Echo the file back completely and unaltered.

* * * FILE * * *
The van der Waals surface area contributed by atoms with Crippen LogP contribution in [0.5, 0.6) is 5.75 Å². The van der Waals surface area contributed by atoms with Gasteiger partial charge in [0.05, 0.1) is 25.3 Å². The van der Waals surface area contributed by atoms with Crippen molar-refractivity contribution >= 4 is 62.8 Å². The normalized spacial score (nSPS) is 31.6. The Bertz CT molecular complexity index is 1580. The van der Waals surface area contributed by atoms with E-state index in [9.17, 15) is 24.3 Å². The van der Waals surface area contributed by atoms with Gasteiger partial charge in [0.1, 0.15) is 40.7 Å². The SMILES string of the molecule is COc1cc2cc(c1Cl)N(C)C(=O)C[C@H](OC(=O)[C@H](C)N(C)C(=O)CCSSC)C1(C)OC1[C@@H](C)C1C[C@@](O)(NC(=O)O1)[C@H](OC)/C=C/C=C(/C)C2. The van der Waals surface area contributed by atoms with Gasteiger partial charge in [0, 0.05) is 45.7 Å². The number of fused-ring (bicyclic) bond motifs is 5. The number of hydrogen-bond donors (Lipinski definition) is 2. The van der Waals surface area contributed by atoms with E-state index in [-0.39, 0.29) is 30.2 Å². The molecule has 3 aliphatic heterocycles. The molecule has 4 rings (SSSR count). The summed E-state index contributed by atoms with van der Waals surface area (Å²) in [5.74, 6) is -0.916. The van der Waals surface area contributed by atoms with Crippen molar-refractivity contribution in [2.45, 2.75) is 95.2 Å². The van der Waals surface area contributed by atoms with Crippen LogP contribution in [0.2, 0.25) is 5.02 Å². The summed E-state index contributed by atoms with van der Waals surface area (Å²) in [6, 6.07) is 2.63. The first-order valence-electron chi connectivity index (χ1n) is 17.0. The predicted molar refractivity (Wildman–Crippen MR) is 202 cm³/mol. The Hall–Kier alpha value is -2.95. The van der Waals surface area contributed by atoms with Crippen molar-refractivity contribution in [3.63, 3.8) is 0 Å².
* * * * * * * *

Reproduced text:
The van der Waals surface area contributed by atoms with Crippen LogP contribution in [0.5, 0.6) is 5.75 Å². The van der Waals surface area contributed by atoms with Gasteiger partial charge in [0.05, 0.1) is 25.3 Å². The van der Waals surface area contributed by atoms with Crippen molar-refractivity contribution >= 4 is 62.8 Å². The normalized spacial score (nSPS) is 31.6. The Bertz CT molecular complexity index is 1580. The van der Waals surface area contributed by atoms with E-state index in [9.17, 15) is 24.3 Å². The van der Waals surface area contributed by atoms with Gasteiger partial charge in [0.1, 0.15) is 40.7 Å². The SMILES string of the molecule is COc1cc2cc(c1Cl)N(C)C(=O)C[C@H](OC(=O)[C@H](C)N(C)C(=O)CCSSC)C1(C)OC1[C@@H](C)C1C[C@@](O)(NC(=O)O1)[C@H](OC)/C=C/C=C(/C)C2. The van der Waals surface area contributed by atoms with Gasteiger partial charge in [0, 0.05) is 45.7 Å². The number of fused-ring (bicyclic) bond motifs is 5. The number of hydrogen-bond donors (Lipinski definition) is 2. The van der Waals surface area contributed by atoms with E-state index in [-0.39, 0.29) is 30.2 Å². The molecule has 3 aliphatic heterocycles. The molecule has 4 rings (SSSR count). The summed E-state index contributed by atoms with van der Waals surface area (Å²) in [5.74, 6) is -0.916. The van der Waals surface area contributed by atoms with Crippen molar-refractivity contribution in [2.45, 2.75) is 95.2 Å². The van der Waals surface area contributed by atoms with Crippen LogP contribution in [0.2, 0.25) is 5.02 Å². The summed E-state index contributed by atoms with van der Waals surface area (Å²) in [6, 6.07) is 2.63. The first-order valence-electron chi connectivity index (χ1n) is 17.0. The predicted molar refractivity (Wildman–Crippen MR) is 202 cm³/mol. The Hall–Kier alpha value is -2.95. The van der Waals surface area contributed by atoms with Crippen molar-refractivity contribution in [3.63, 3.8) is 0 Å².